Trump to ‘substantially increase’ sanctions on Iran, amid calls for war

The president announced the planned sanctions on Wednesday, two days after saying “it is certainly looking” like Iran carried out drone strikes on two Saudi Arabian oil facilities over the weekend, although he did not name the entities to be sanctioned. The attacks knocked out around half of the country’s oil production, or five percent of the world’s supply.

Tehran denies having a hand in the attack, which was immediately claimed by Houthi rebels in Yemen, who have been engaged in a four-year military conflict with Saudi forces.

Further sanctions are far from the ‘thaw’ some cautiously expected after Trump sacked hawkish National Security Advisor John Bolton – a longtime proponent of military strikes on Iran – and declared his willingness to meet Iranian President Hassan Rouhani. But neither are they the ‘fire and fury’ response some of the president’s confidants have been calling for.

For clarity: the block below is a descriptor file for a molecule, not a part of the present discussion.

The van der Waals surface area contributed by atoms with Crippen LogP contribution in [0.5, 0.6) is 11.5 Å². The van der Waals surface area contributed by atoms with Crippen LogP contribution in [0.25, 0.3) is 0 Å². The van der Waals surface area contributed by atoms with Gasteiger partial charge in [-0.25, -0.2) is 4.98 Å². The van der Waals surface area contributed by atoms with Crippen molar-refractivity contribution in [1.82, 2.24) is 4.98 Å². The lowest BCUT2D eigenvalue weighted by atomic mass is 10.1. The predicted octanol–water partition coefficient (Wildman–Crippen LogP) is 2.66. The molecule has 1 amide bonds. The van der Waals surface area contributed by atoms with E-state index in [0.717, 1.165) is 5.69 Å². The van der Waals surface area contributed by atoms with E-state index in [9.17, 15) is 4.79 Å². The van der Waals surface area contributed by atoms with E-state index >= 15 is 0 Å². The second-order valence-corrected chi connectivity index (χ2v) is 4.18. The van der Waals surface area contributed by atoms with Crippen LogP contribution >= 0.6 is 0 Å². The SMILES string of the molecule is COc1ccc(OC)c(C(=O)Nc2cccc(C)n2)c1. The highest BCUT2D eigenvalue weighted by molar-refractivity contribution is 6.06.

Secretary of State Mike Pompeo immediately blamed Iran for the “unprecedented attack,” while Republican Senator Lindsey Graham called for a strike on Iranian facilities in response, to “break the regime’s back.”

Trump, however, has signaled his aversion to war at several points in recent weeks.

Graham took to Twitter on Tuesday to call Trump’s prior restraint on Iran “a sign of weakness.” Trump shot back, calling his decision to call off an attack on the country earlier this summer “a sign of strength that some people just don’t understand!”

The Saudis, meanwhile, have promised to show “material evidence” linking Iran to the attack later on Wednesday, and have called for an international probe involving the United Nations.

Iran has been heavily sanctioned by the US since the Trump administration unilaterally withdrew from the 2015 Joint Comprehensive Plan of Action (JCPOA, or Iran Deal) last year. The deal promised sanctions relief in exchange for a curb on its nuclear program. Since the withdrawal, Washington has sanctioned the military, businesses, and the oil sector which is vital to Iran’s economy.

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